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by Ron Cruger
rcruger@san.rr.com
"Meeting Human Needs"
2013 Spectator Ron - The Spectator All Rights Reserved
           It was Christmas day and the almost 1500 individuals and families were lined up outside the wide, double doors, anticipating a hot Christmas dinner. I was inside scooping cranberry sauce into rows of paper cups, getting them ready to be placed on individual plates alongs ide the turkey, dressing, gravy, string beans, mashed potatoes, rolls and butter plus a healthy slice of pumpkin pie and a fruit drink.
           I had volunteered to help at the Salvation Army’s annual free Christmas dinner. Volunteers are informed that they must be ready to do any chore asked of them related to preparing, serving dinners or cleaning up.. There are no rules and no qualifications to anyone who wants to join the Salvation Army for Christmas dinner. If you hunger and thirst on Christmas day the Salvation Army will care for you. No questions asked.
          My next job was to place individual slices of pumpkin pie on separate plates. As I, and my 350 fellow volunteers on Christmas day, finished the preparation for Christmas dinner, the doors to the great hall opened and each individual, each family was personally escorted to their seat by either a volunteer or a Salvation Army official. Everyone entering the great hall was treated as a special guest regardless of their situation in life.
           Nearly 1500 neat place settings were awaiting the dinners. Hundreds of volunteer waiters and waitresses filed past the kitchen, loaded the plates and delivered them to the Salvation Army guests. Each guest getting the attention and service due a respected diner.
           The Salvation Army band played Christmas tunes as the volunteers made sure that every diner was properly and respectfully cared for and treated.
           My next job would be in clean-up, so I had a few moments to walk around the great dining hall and see the guests close up.
           Over on the left side of the hall a young man in a hooded sweatshirt sliced his turkey as he talked with the neighbor on his left, an elderly man in a wheel chair. At the same table a spare woman, appearing to be in her 40’s spooned mashed potatoes and gravy. She wore a loose-fitting red dress, topped with a T-shirt, sweat shirt and bulky green sweater. Her head was covered with a red, white trimmed floppy Santa Claus hat. On her feet were loosely fitting flip-flops. I asked her if she was enjoying her meal. She stopped eating, looked up and said, “ It’s hard to tell you what this means to me. I don’t have a home. I live in a doorway of an abandoned building downtown. Without the Salvation Army I would have nothing. No way I would have a Christmas dinner.”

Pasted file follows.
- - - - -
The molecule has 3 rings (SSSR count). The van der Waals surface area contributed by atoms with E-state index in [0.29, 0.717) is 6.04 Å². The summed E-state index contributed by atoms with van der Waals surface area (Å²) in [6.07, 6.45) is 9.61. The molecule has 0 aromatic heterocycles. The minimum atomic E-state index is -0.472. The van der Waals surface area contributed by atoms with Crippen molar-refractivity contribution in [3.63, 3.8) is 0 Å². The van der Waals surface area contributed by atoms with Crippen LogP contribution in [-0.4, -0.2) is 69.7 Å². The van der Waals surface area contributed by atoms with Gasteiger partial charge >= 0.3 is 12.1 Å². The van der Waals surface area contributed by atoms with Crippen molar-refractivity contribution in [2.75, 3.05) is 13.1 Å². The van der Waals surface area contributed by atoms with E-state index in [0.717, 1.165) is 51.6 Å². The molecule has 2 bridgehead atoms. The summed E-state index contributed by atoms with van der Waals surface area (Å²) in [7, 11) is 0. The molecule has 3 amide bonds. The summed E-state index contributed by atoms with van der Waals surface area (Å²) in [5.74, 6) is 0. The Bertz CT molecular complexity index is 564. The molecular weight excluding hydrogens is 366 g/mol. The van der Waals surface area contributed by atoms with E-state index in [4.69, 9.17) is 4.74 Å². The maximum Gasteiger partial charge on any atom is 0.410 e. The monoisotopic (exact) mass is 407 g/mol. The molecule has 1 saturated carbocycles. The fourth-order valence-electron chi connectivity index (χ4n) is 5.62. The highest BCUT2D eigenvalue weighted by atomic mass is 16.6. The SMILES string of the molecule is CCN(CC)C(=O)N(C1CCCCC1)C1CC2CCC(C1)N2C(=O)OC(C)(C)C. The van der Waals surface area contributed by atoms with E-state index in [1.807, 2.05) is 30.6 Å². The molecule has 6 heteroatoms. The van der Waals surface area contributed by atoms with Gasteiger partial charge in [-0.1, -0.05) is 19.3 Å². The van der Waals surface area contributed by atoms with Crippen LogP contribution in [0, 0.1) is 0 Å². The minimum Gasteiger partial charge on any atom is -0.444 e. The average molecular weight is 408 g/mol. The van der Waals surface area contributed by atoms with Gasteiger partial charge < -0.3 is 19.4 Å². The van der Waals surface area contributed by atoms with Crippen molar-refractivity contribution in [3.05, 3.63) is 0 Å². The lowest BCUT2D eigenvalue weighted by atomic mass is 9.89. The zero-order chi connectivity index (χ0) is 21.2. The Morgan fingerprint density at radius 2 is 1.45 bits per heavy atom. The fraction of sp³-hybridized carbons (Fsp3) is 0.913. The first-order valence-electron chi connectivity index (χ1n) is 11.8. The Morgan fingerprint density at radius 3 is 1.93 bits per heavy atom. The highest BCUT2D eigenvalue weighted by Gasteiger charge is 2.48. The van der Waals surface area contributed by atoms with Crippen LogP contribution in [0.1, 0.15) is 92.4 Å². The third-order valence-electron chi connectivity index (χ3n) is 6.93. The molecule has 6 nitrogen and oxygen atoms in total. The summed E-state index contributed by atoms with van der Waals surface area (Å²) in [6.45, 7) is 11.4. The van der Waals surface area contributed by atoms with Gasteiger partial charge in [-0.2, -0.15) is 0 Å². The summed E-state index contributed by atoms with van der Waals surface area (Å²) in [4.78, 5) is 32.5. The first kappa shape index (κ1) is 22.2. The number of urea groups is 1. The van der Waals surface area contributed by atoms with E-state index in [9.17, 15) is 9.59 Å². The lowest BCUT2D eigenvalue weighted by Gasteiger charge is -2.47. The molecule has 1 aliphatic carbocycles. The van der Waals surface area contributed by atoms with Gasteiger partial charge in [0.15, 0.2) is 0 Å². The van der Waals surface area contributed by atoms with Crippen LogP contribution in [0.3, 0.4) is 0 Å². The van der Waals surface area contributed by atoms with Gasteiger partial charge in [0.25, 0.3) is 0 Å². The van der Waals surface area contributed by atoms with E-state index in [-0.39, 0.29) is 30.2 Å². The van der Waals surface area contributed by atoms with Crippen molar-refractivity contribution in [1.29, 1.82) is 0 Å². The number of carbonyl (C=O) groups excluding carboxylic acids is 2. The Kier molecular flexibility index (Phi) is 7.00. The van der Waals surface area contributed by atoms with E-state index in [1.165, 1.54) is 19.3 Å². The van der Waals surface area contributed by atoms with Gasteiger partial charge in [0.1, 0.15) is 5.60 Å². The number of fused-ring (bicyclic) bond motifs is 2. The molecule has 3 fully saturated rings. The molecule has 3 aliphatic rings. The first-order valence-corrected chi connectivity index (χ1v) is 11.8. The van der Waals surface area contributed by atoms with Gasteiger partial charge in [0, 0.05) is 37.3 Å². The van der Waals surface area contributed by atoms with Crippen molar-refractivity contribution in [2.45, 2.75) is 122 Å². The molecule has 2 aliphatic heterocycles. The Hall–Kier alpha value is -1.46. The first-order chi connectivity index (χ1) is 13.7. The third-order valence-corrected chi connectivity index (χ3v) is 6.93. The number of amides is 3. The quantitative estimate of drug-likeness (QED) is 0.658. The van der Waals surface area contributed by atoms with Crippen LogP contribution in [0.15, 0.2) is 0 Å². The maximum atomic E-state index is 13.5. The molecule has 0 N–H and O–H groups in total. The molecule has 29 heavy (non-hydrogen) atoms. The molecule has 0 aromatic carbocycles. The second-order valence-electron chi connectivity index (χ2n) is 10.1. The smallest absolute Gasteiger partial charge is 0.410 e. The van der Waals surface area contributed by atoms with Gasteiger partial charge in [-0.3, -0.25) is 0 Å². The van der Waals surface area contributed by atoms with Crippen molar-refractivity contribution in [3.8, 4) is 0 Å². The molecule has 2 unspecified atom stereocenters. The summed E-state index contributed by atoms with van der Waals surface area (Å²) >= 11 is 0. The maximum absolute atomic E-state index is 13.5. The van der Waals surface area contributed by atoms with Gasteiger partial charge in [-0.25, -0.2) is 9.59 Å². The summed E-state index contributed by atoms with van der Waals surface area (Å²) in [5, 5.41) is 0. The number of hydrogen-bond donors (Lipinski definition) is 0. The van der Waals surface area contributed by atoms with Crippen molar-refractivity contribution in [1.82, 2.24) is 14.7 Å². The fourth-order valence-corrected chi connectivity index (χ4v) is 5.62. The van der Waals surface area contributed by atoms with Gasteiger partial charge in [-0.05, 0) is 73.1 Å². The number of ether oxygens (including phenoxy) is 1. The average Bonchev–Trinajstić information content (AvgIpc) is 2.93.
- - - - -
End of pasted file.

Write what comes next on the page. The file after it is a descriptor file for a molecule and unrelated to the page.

Down the row of diners a young mother with sad, worried eyes, watched her four children enjoying their dinners. She picked at her own dinner as she made sure her kids were enjoying theirs. The young mother’s hair was pulled back in a bun, tied with a thick rubber band. Each of her children wore an identical jacket to the others. Each at least two sizes too large. Probably given by a generous donor.
           Across the table a short, stocky Latino topped with a five gallon cowboy hat and wearing an imprinted T-shirt that read, “Keep the Faith, Baby!” was lecturing his fellow diners on the intricacies of living on the street. He was stressing the importance of safety and the wearing of warm clothes at night.
           As I made my way back to my post outside the kitchen area I walked by a teenage boy, with long, stringy, blond hair, wearing his baseball cap backwards. He wore a clean, white T-shirt, fashionable jeans and expensive looking Nike sneakers. I stopped to ask him, “Everything ok here?” He jerked his head around and focused on me. His eyes were filled with fear. I said, “ It’s ok, keep on eating.” He swallowed a chunk of turkey and replied to me, “ I’m sure glad to be here. I had to leave home last night. I live with my dad and he drinks a lot and he was going to beat me up. He’s a big guy and I was afraid he was going to kill me. I don’t know where to go.” I pointed to one of the uniformed Salvation Army soldiers and told the kid, “After you’re done eating, go see that man over there, the one in the uniform.”
           In a few minutes our next job would begin. My fellow volunteers and I were ready to clean up after the nearly 1500 diners were finished. I had found out that many of the 350 volunteers were working on their fourth, fifth, sixth and seventh Salvation Army Christmas dinners. Many had also served as volunteers for the Army’s Thanksgiving dinners too.
           Dinners finished, all children with their parents headed for the lobby area where Santa Claus was awaiting them. Every child sat on Santa’s lap and heard him offer them a cheerful “Merry Christmas.” Youngsters and their parents went home with wide smiles and a wondrous Christmas toy, compliments of Santa Claus and the generous residents and businesses in the community.
          Salvation Army members personally thanked each of us volunteers as we left the building. We could feel their sincerity and Christian spirit.
          As I walked from the scene I knew that I would be volunteering next year, for both Thanksgiving and Christmas. I’ll be back because of what I took home from that extraordinary day with the Salvation Army and their special guests.
          I just hope that the young, teenage boy with the Nike sneakers and the backwards cap walked over to the Salvation Army soldier after dinner and told him his story.
          It would be the best thing that kid could do.